As tended to be the case with Hollywood, it turns out to be a loose adaptation of the truth, but not to play down the racial aspects, only to simplify them a little. And, while this is tame for Pryor, whose comedy routines were highly adult, it starts out as it means to go on with a boy who’s born to race. The first thing we see is a bunch of white kids challenging him to a bicycle race in the street. He wins and he does it by jumping some sort of roadwork that the rest don’t dare try. “You’re one crazy nigger,” says the leader of the white kids. I think it’s a form of respect.

Sunday 21 May 2023

Twilight of Love (1977)

Director: Luigi Scattini
Writers: Luigi Scattini, Vittorio Schiraldi, Giacomo Rossi Stuart and Claude Fournier, from a story by Luigi Scattini, freely based on the novel Il Corpo by Alfredo Todisco
Stars: Anthony Steel, Annie Belle, Pamela Grier, Hugo Pratt, Giacomo Rossi Stuart, Alain Montpetit and Gerardo Amato

Index: The First Thirty.

Completely unrelated to the Filipino horror movie, The Twilight People, released five years earlier, this Italian production is unrelated to anything else in Pam Grier’s filmography too.

In fact, that seems to be much of the point, as the first half of her First Thirty movies was taken up by variations on a theme, a bunch of exploitation movies, especially the women in prison and blaxploitation flicks that made her famous; but the second half is a constant flow of fresh changes, every film being completely unlike the next.

And this one, as far as I can tell, is different from all of them, because it’s a very European “affair” movie. IMDb suggests that it’s drama and romance but the drama is forced and the romance is, well, not very romantic.

At least, as far as I can tell, which is a caveat I have to throw out here because the one and only copy of this film I could find is in Italian, which I don’t speak, and there are no subtitles to be found, even in the fan communities that exist for this sort of thing.

Thus I have little idea of what’s truly going on and everything I say here is shaped by my assumptions, which could well be faulty. Then again, this is an Italian film so it’s highly visual in outlook and, if it’s doing its job, it ought to be universally understandable, even to those of us who don’t know the language.

Thursday 18 May 2023

Drum (1976)

Director: Steve Carver
Writer: Norman Wexler, based on the novel by Kyle Onstott
Stars: Warren Oates, Isela Vega, Ken Norton, Pamela Grier, Yaphet Kotto, John Colicos and Brenda Sykes

Index: The First Thirty.

Friday Foster was Pam Grier’s fifteenth film, so I’m halfway into her First Thirty. It was also the end of her traditional exploitation output, the women in prison and blaxploitation flicks that made her such a cult figure. Drum is still an exploitation movie, even though it was a major studio film, and it’s still black focused, but it’s a very different picture.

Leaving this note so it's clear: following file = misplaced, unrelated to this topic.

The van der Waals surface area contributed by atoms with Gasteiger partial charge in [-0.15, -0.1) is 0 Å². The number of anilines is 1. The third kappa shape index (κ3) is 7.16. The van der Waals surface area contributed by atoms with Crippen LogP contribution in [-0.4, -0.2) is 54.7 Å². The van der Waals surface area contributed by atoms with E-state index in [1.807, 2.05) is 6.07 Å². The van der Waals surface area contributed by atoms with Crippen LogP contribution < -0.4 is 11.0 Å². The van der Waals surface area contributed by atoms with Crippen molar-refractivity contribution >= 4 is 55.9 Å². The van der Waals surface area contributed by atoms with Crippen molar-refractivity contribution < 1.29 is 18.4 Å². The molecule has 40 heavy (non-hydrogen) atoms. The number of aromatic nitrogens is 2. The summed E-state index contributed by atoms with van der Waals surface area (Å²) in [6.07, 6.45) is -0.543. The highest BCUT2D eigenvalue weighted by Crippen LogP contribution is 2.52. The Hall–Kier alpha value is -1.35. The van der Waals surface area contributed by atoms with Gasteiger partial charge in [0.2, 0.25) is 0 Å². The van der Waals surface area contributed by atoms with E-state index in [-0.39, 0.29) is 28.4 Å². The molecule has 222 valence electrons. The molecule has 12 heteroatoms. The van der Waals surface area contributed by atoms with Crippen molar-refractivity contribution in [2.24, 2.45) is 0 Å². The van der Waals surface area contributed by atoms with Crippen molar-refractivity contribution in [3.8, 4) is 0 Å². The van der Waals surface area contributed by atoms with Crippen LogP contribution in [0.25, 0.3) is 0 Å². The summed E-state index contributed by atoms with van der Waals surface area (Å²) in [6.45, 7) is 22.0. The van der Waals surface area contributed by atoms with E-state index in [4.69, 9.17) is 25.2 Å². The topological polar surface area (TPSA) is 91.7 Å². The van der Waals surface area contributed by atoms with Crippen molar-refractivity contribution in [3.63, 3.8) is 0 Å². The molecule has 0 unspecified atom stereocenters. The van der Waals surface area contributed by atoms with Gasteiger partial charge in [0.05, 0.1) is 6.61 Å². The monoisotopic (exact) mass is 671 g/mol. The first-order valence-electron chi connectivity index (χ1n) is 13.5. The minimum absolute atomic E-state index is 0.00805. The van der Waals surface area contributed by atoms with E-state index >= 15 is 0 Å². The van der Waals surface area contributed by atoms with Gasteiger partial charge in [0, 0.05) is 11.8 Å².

It’s the lesser known sequel to Mandingo, an immensely successful novel written by Kyle Onstott in 1957 that became a play and then a film, with James Mason and Susan George. The book sold five million copies in the U.S. alone and spawned fourteen sequels, starting with Drum. The movie only spawned this one.

These are stories of the antebellum south, if we want to bowdlerise things. We should call them stories of sadistic slaveowners, because Onstott was inspired not only by the stories he grew up hearing, “bizarre legends” about slave breeding and abuse, but by research done by his adopted anthropologist son in Africa.

While we end up in the central location for the series, the Falconhurst plantation owned by Hammond Maxwell, it’s not where we start and he’s actually the nicest of the slaveowners we meet. Then again, there wasn’t much of a bar to top. He’s still a slaveowner with a crude nature, a bedwench and a willingness to whip and castrate and more.

But we start out in Havana, the heart of the slave trade, and quickly shift to New Orleans. Dona Marianna lived in the former but fell in love with a slave, Tempura, a king in his own land back in Africa. That got him strung up but she was pregnant and left for the latter to run a brothel in which her son, Drum, who’s unaware that she’s his mother, becomes the bartender. It’s fifteen years on from Mandingo and Drum is twenty years old.

Monday 15 May 2023

Friday Foster (1975)

Director: Arthur Marks
Writer: Orville H. Hampton, based on a story by Arthur Marks, based in turn on the comic strip character created by Jim Lawrence
Stars: Pam Grier, Yaphet Kotto, Godfrey Cambridge, Thalmus Rasulula, Eartha Kitt and Jim Backups

Index: The First Thirty.

This might look like yet another Pam Grier-led kick ass blaxploitation flick, but it’s a little different from Coffy and Foxy Brown and all the copycats that sprang up in their wake. In fact, it doesn’t feel like a black movie at all, even if most of its cast happen to be black. If casting had gone for white actors instead, it wouldn’t feel fundamentally different and that couldn’t be said for any of Grier’s earlier blaxploitation pictures. They all felt black, not colourblind.

Initially, this one feels like it’s a newspaper story with a plucky young photographer (who used to be a model) taking on a big story. It’s a throwback to Torchy Blane in the thirties, but with a black actress in the lead.